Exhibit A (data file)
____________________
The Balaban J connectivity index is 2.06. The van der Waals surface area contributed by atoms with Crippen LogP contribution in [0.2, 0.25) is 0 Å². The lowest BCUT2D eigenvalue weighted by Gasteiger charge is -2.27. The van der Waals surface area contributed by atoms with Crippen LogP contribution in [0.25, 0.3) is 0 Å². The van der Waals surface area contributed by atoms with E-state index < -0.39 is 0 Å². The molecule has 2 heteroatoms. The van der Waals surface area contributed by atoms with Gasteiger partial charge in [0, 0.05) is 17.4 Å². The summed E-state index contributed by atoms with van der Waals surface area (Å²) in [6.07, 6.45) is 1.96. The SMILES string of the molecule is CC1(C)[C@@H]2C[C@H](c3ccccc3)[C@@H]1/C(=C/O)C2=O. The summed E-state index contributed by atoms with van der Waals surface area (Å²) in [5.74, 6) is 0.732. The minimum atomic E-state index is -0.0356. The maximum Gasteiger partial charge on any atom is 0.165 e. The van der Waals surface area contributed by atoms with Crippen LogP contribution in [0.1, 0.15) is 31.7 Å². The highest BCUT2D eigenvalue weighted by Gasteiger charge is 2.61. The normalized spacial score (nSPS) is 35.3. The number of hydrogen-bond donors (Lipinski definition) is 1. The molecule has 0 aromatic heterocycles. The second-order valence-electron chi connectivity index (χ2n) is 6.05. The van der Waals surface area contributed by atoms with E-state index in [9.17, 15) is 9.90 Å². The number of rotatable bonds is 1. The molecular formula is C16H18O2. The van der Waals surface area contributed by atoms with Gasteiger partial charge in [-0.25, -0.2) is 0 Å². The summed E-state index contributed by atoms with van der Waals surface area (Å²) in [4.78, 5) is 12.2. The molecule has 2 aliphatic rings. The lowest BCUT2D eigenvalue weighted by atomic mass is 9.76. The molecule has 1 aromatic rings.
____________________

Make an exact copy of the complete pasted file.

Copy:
The Balaban J connectivity index is 2.06. The van der Waals surface area contributed by atoms with Crippen LogP contribution in [0.2, 0.25) is 0 Å². The lowest BCUT2D eigenvalue weighted by Gasteiger charge is -2.27. The van der Waals surface area contributed by atoms with Crippen LogP contribution in [0.25, 0.3) is 0 Å². The van der Waals surface area contributed by atoms with E-state index < -0.39 is 0 Å². The molecule has 2 heteroatoms. The van der Waals surface area contributed by atoms with Gasteiger partial charge in [0, 0.05) is 17.4 Å². The summed E-state index contributed by atoms with van der Waals surface area (Å²) in [6.07, 6.45) is 1.96. The SMILES string of the molecule is CC1(C)[C@@H]2C[C@H](c3ccccc3)[C@@H]1/C(=C/O)C2=O. The summed E-state index contributed by atoms with van der Waals surface area (Å²) in [5.74, 6) is 0.732. The minimum atomic E-state index is -0.0356. The maximum Gasteiger partial charge on any atom is 0.165 e. The van der Waals surface area contributed by atoms with Crippen LogP contribution in [0.1, 0.15) is 31.7 Å². The highest BCUT2D eigenvalue weighted by Gasteiger charge is 2.61. The normalized spacial score (nSPS) is 35.3. The number of hydrogen-bond donors (Lipinski definition) is 1. The molecule has 0 aromatic heterocycles. The second-order valence-electron chi connectivity index (χ2n) is 6.05. The van der Waals surface area contributed by atoms with E-state index in [9.17, 15) is 9.90 Å². The number of rotatable bonds is 1. The molecular formula is C16H18O2. The van der Waals surface area contributed by atoms with Gasteiger partial charge in [-0.25, -0.2) is 0 Å². The summed E-state index contributed by atoms with van der Waals surface area (Å²) in [4.78, 5) is 12.2. The molecule has 2 aliphatic rings. The lowest BCUT2D eigenvalue weighted by atomic mass is 9.76. The molecule has 1 aromatic rings.